This year I said goodbye to my uncle who passed suddenly after a catastrophic cancer diagnosis just a week earlier. This year I watched someone I went to high school with disappear, just to be found deceased a few weeks later. This year I watched yet another person I went to middle school with pass away unexpectedly, leaving behind a 3-year-old son.

This year I watched family members tear each other apart after a long-buried feud resurfaced. This year I watched my own relationship with my future mother-in-law deteriorate due to actions blinded by selfish ways. This year I watched my best friend’s sanity be shredded by a battle with post-partum depression.

This year was different. This year, for the first time in many, I was so very grateful for my own physical and mental health. This year, I was grateful that I wake up daily with only minor aches and pains, no broken bones, and no surgeries needed. This year, I was grateful that my fiancé and my (step)daughter are healthy, do not require daily medications, and are generally happy. This year, I was grateful for a roof over my head, grateful that I don’t wonder where my next meal will come from, and grateful to be surrounded by those I love and who love me.

This year, I am so very grateful.

4 Ingredient Crockpot Buffalo Chicken

I don’t know about you, but my crockpot is probably my favorite kitchen item. It just makes cooking SO EASY! Here is one of the easiest recipes in my arsenal of crockpot recipes,


  • 3 lbs frozen chicken breasts
  • 12 oz hot wing sauce (I like Frank’s, but any brand will do)
  • 1 package rank dip mix
  • 2 tbsp. butter (optional)



  1. Place frozen chicken, hot sauce, and rank dip mix in crockpot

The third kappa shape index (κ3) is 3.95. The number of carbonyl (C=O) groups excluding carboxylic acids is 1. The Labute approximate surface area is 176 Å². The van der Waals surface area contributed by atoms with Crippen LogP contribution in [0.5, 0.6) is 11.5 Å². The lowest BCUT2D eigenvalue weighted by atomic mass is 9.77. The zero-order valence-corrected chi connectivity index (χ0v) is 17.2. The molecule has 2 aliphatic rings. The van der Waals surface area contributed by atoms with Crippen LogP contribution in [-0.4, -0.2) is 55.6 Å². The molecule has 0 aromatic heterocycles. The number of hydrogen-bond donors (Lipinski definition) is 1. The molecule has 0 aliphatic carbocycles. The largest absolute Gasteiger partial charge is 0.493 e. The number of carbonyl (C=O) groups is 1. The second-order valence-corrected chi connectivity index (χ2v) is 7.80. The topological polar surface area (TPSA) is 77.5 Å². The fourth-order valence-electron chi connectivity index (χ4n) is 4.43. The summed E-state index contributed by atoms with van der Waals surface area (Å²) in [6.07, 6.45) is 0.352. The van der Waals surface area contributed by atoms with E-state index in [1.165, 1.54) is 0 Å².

2. Cook on low 6 hours
  3. Using 2 forks, shred chicken (I took the chicken out of the crockpot to do this for easier logistics).
  4. Return to crockpot, add butter, and simmer cook another hour on low
  5. Place on buns and add cheese if desired

And that’s it! An easy, delicious dinner that’s prepared in a few simple steps.



Unique Christmas Wrapping Ideas

One of my favorite things about gift giving is presenting a gift to someone in a unique package. Christmas allows me to replicate this over and over again on a larger scale – making it my favorite holiday of the year! I’m always looking for new & interesting ways to wrap gifts, and here are some of my tried & true gems:

  1. Call me old-fashioned, but I love sending and receiving traditional Christmas cards (ones that aren’t photos). In the past, I’ve wrapped a foam board in Christmas fabric and pinned cards to it to double as décor (idea came from here). This year, I’d like to create décor using cards in the shape of a tree on the wall (like this one). But I always save the cards to create future gift tags (an example is here).
  2. Years ago, I bought a large roll of brown craft paper and started stenciling my own designs onto it. I did themes (snowmen, Santa, Christmas trees, etc) and used coordinating bows to complete the job. Since then, I have moved into not only doing stencil designs but also creating polka dots, lines, chevrons, lace, stenciled letters, you name it!